Showing posts from March, 2018

Bio-HACK-ing Chronicles Ep.1: What's with Jimmy Moore's HCT & Hb?

I've decided to chronicle some of the biohacking madness going on out there here on the blog.   I'm not sure if this helps anyone, but at least it will preserve some of it for posterity.   So this will randomly include publicly shared results of various "hacks" -- dietary or otherwise. First up -- who else? LOL -- Jimmy Moore.  Fresh off his second 7-day fast in three weeks, Jimmy continues focusing on all the wrong things instead of actual improvements in things known to improve health.  Apparently low carb is/wasn't enough for Jimmy Moore, so he adopted an extreme version of a keto diet.  This worked swimmingly for a year until he stopped reporting his weight at the end of the year.  He rapidly regained the 80 re-lost pounds and embarked on his first extended fast in the fall of 2015.  That went so well he tried (unsuccessfully) to forego food for the entirety of January 2016, only to balloon up even further.  Forget the scale, I won't even post image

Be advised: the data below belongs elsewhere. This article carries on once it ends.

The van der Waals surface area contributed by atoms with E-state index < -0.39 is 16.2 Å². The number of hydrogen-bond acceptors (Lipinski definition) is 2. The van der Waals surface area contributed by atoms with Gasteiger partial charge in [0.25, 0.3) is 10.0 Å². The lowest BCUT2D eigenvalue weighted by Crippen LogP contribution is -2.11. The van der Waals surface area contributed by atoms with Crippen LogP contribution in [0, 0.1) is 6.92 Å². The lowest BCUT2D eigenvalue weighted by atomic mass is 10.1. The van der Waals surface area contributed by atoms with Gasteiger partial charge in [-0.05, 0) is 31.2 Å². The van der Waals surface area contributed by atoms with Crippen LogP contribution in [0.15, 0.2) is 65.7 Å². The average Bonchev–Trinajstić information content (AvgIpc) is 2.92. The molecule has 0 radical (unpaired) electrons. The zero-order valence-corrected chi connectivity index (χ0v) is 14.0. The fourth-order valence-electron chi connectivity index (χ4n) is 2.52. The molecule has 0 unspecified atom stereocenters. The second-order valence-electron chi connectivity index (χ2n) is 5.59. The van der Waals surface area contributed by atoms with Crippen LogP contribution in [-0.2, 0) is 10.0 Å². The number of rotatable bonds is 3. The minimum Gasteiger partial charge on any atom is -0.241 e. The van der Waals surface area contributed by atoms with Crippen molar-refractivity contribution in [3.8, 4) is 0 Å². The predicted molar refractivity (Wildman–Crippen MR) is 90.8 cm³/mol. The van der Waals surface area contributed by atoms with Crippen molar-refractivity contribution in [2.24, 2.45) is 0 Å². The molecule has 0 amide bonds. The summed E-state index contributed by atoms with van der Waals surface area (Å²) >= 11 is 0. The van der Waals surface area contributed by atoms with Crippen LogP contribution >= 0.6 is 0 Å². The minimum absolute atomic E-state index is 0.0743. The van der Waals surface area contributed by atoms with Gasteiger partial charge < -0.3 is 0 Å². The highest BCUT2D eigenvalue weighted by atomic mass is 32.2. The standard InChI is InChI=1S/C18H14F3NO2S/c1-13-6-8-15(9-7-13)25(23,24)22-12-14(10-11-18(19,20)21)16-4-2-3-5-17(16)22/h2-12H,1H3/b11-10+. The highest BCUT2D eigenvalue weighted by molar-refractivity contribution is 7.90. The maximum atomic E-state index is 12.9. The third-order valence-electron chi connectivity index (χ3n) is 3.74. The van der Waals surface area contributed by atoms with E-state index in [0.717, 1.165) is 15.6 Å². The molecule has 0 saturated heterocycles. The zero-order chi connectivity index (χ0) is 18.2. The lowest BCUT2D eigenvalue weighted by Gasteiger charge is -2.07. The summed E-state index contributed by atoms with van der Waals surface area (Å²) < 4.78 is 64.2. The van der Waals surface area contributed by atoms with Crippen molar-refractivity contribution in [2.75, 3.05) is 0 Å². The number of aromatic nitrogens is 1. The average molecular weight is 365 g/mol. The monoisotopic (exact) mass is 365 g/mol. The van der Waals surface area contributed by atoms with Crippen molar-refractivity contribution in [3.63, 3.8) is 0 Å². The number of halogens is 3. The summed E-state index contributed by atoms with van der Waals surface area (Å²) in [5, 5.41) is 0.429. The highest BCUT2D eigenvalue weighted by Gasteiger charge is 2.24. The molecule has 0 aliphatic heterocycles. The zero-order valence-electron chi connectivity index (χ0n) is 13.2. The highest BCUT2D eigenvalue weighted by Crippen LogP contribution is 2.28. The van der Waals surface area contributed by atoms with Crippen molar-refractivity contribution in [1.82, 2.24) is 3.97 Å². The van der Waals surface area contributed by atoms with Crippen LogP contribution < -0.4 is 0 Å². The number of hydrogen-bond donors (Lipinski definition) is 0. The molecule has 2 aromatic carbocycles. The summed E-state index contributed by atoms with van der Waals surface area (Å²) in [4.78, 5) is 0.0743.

Keto will Change Your Life!

Just have to share, this ABSOLUTELY HILARIOUS clip from a recent episode of NCIS Los Angeles (Season 9, Episode 15, around 13 min in).  Shared on Twitter and Facebook if you want to share on social media!

The Manhattan Project of Nutrition That Wasn't

W ith publication of the results of the second of the "Original 3" NuSI funded studies, I'm finally getting around to publishing up this post (and perhaps a second one shortly) regarding the Nutrition Science Initiative (NuSI), founded in 2012 by Peter Attia, MD and "science journalist" Gary Taubes. Bottom line ... for NuSI, it was "all over but the crying" a couple of years ago now. 

Dietary Energy Density and Incidence of Diabetes in the Women's Health Initiative

Summary: In the Women's Health Initiative, a 2017 analysis of the energy density of baseline diets, stratified to quintiles, revealed several correlative components of an energy dense diet (comparing the top quintile (Q5) to the bottom (Q1).  The energy density, in kcal/gram of food, nearly doubled in Q5 vs. Q1 corresponding to a nearly 50% increase in caloric intake.  The dietary components correlating with this are: Fat:  Fat content is by far and away the greatest contributing factor to consuming an energy dense diet.   Absolute intake more than doubled (2.5X) from Q1 to Q5, and comprised roughly 90% of the increased caloric intake. Animal Protein:  As protein intake from plant sources remained relatively constant, animal protein intake increased by 40% resulting in an increase in total protein of 25%.  Therefore animal foods are a considerable contributor to increased energy density of the diet. Added Sugars:  Added sugar comprised 11% of caloric intake across the quin